Until the age of seven, he never left Komemiyus, the first chareidi moshav in Israel. The house, the shtiebel and the cow barn in the chareidi shtetl were a haven where he was protected from the ills of the world. His father, the Chassid Rav Moshe Dovid Paluch, zt”l, watched over his Yosse’le in every way possible.
In 5722/1962, at the age of seven, his father took him for the first time to Bnei Brak, to see the elder Gedolei hador, who had gathered at the time for a yarchei kallah, established by the Ponevezher Rav, zt”l. There, he pointed to the dais: This is Rav Ploni and that is Rosh Yeshivah Almoni. The father wanted to imbue his young son’s heart with emunas chachamim and love of Torah.
The father, Reb Moshe Dovid, was a survivor and the right hand of the Mara d’Asra, Harav Binyamin Mendelson, zt”l. It was heartwarming to watch them spend hours learning together in the orchards renowned for their observance of shemittah. The moshav was like a closed spiritual hothouse, an island of holiness and purity amid the Israeli secularism that surrounded it.
After a week in Bnei Brak, en route home, the boy was deep in thought.
“Yosse’le, don’t you miss your mother, after you haven’t seen her for so long?” Reb Moshe Dovid asked. But his son surprised him with the answer.
“No, I have no time to think about it.”
“So what are you thinking about?” the father inquired, and the 7-year-old replied with what he saw and lived all the time at home: “Shivisi Hashem lenegdi samid.” What concepts!
When he heard the name “Yosse’le,” a red light went on in the mind of the halfway-secular bus driver. Everyone was busy searching for Yosse’le Shuchmacher, the boy who had been hidden and smuggled to the United States after his family had tried to force him to live a secular life. The whole country was up in arms. The Israeli Mossad had gotten involved. This, the driver was convinced, was the boy. It also jibed very well with the fact that the man had asked the child if he wasn’t missing his mother. From Komemiyus the driver continued directly to the Lachish District police precinct and gave over his testimony.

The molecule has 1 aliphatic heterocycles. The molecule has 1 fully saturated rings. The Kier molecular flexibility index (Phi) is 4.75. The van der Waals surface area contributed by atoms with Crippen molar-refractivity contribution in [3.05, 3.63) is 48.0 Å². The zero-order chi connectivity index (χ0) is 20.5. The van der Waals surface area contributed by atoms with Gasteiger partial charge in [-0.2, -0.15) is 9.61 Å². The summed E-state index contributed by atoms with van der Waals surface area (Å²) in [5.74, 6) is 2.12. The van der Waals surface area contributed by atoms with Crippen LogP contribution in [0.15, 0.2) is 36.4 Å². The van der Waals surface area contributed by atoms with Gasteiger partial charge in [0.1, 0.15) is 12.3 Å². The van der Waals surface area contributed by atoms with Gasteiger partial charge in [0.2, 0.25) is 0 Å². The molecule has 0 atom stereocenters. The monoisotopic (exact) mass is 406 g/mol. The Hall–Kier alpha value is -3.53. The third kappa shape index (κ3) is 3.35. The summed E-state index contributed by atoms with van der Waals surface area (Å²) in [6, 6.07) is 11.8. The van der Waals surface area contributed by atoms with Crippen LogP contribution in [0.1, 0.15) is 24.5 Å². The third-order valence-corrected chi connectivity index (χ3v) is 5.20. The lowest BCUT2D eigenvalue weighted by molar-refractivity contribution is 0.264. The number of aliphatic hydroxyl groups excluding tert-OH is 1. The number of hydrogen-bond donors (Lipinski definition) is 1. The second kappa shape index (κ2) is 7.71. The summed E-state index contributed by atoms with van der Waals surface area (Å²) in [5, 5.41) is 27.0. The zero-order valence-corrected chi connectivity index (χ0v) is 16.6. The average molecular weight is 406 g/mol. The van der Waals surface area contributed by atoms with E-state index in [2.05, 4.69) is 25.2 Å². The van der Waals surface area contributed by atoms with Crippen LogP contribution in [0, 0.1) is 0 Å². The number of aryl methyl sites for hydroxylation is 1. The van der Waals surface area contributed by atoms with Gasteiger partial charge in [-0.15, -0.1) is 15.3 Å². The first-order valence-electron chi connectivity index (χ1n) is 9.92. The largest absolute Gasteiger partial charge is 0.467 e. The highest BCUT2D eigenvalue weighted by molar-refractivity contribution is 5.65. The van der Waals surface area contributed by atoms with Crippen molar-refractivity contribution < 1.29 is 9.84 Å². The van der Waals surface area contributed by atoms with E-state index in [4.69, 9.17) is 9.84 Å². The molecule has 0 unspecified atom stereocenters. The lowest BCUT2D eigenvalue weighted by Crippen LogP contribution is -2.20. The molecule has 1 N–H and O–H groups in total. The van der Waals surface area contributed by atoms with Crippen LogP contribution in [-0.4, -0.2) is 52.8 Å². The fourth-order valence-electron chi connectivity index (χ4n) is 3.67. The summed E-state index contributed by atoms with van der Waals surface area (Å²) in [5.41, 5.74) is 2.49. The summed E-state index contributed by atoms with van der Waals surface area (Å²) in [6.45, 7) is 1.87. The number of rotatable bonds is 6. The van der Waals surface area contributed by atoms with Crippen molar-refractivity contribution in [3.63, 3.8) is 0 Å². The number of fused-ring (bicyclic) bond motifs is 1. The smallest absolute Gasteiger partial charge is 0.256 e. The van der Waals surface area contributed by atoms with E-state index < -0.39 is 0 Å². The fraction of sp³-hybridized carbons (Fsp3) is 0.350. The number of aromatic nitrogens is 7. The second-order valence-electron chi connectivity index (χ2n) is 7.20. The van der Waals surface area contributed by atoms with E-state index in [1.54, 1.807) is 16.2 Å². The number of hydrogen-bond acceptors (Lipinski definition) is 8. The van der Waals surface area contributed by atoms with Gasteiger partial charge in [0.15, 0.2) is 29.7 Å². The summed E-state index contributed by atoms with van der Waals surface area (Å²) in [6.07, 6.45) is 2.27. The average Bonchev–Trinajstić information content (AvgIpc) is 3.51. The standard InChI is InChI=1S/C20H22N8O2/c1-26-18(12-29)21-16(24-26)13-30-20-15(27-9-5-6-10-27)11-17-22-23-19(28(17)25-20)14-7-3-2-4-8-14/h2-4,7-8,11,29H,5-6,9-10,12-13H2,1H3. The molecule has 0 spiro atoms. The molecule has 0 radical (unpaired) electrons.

At five in the morning, there was a loud knock at the door of the Paluch home. The children awoke in alarm, as police burst into the house and turned it over, searching for “Yosse’le” and the father. At the time, Yosse’le Shuchmacher was ensconced in the home of his hosts in Brooklyn, and when the police found nothing, they stormed into the beis medrash in Komemiyus and took Reb Moshe Dovid in handcuffs to the police car.
He was detained for several weeks, endured humiliating interrogations and was cruelly beaten. But he claimed adamantly — and later told me in a personal conversation — that that boy had never been with him, that they had confused the boy with his own young son, Yosse’le. The authorities thought otherwise, and his trial dragged on for months, as the state was divided in two — causing an even deeper hatred between the chareidi and secular communities.
Little Yosse’le Paluch grew up to be a most remarkable personality. He served Hashem in a way that is nearly unparalleled, with dveikus and the most sincere yiras Shamayim. After he completed Shas and Poskim, Rishonim and Acharonim on his own, he began toiling in Toras Hasod, and rose to great heights. From his home in Kiryat Harim Levin in Tel Aviv, Yosse’le directed a huge network of baalei teshuvah who returned to their heritage under his guidance, and with his assistance, established Torah-true homes. He became their Rebbi.
It was exactly 10 years ago, on Shabbos Teshuvah 5769, in the afternoon. Nothing prepared Reb Yosse’le’s family and his eminent father, whom he cared for in his home in his final years with great dedication, for what was to come. Suddenly, Yosse’le’s great heart stopped; Harav Yosef Raphael Paluch, zt”l, was gone.
A wail of devastation arose from the house. But the elderly father hushed the family: “It is Shabbos today; Shabbos.” With superhuman strength, the father sat and pondered the ways of the world, but he did not shed a tear.
As soon as Shabbos was over, the father’s body was wracked with a shuddering sigh, and he began to weep. The chevrah kaddisha member whispered to the father that his son used to keep Rabbeinu Tam’s zman. At that moment, the father fell silent again, waiting until the later zman. And then he began to lament his son’s passing.
It seems that the question of “Where is Yosse’le?” never had so precise an application as at this time.